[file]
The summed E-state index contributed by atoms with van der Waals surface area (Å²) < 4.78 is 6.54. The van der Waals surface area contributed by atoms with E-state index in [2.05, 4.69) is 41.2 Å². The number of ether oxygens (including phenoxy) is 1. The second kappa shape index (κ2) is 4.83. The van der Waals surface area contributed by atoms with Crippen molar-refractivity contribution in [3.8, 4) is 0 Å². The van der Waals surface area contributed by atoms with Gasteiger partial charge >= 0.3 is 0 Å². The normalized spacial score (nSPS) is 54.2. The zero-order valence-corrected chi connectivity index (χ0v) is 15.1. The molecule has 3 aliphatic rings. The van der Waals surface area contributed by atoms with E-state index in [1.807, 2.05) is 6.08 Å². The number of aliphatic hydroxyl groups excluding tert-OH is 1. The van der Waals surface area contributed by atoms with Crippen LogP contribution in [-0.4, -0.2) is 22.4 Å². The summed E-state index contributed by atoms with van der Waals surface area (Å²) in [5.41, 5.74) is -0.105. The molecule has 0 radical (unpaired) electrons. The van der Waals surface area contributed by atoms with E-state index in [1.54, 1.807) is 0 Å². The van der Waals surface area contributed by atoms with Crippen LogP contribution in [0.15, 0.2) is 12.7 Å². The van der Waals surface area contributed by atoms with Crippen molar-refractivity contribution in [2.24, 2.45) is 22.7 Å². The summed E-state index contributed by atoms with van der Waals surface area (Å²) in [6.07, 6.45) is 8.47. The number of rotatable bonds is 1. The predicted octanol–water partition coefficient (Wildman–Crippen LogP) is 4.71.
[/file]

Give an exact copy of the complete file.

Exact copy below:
The summed E-state index contributed by atoms with van der Waals surface area (Å²) < 4.78 is 6.54. The van der Waals surface area contributed by atoms with E-state index in [2.05, 4.69) is 41.2 Å². The number of ether oxygens (including phenoxy) is 1. The second kappa shape index (κ2) is 4.83. The van der Waals surface area contributed by atoms with Crippen molar-refractivity contribution in [3.8, 4) is 0 Å². The van der Waals surface area contributed by atoms with Gasteiger partial charge >= 0.3 is 0 Å². The normalized spacial score (nSPS) is 54.2. The zero-order valence-corrected chi connectivity index (χ0v) is 15.1. The molecule has 3 aliphatic rings. The van der Waals surface area contributed by atoms with E-state index in [1.807, 2.05) is 6.08 Å². The number of aliphatic hydroxyl groups excluding tert-OH is 1. The van der Waals surface area contributed by atoms with Crippen LogP contribution in [-0.4, -0.2) is 22.4 Å². The summed E-state index contributed by atoms with van der Waals surface area (Å²) in [5.41, 5.74) is -0.105. The molecule has 0 radical (unpaired) electrons. The van der Waals surface area contributed by atoms with E-state index in [1.54, 1.807) is 0 Å². The van der Waals surface area contributed by atoms with Crippen LogP contribution in [0.15, 0.2) is 12.7 Å². The van der Waals surface area contributed by atoms with Crippen molar-refractivity contribution in [2.24, 2.45) is 22.7 Å². The summed E-state index contributed by atoms with van der Waals surface area (Å²) in [6.07, 6.45) is 8.47. The number of rotatable bonds is 1. The predicted octanol–water partition coefficient (Wildman–Crippen LogP) is 4.71.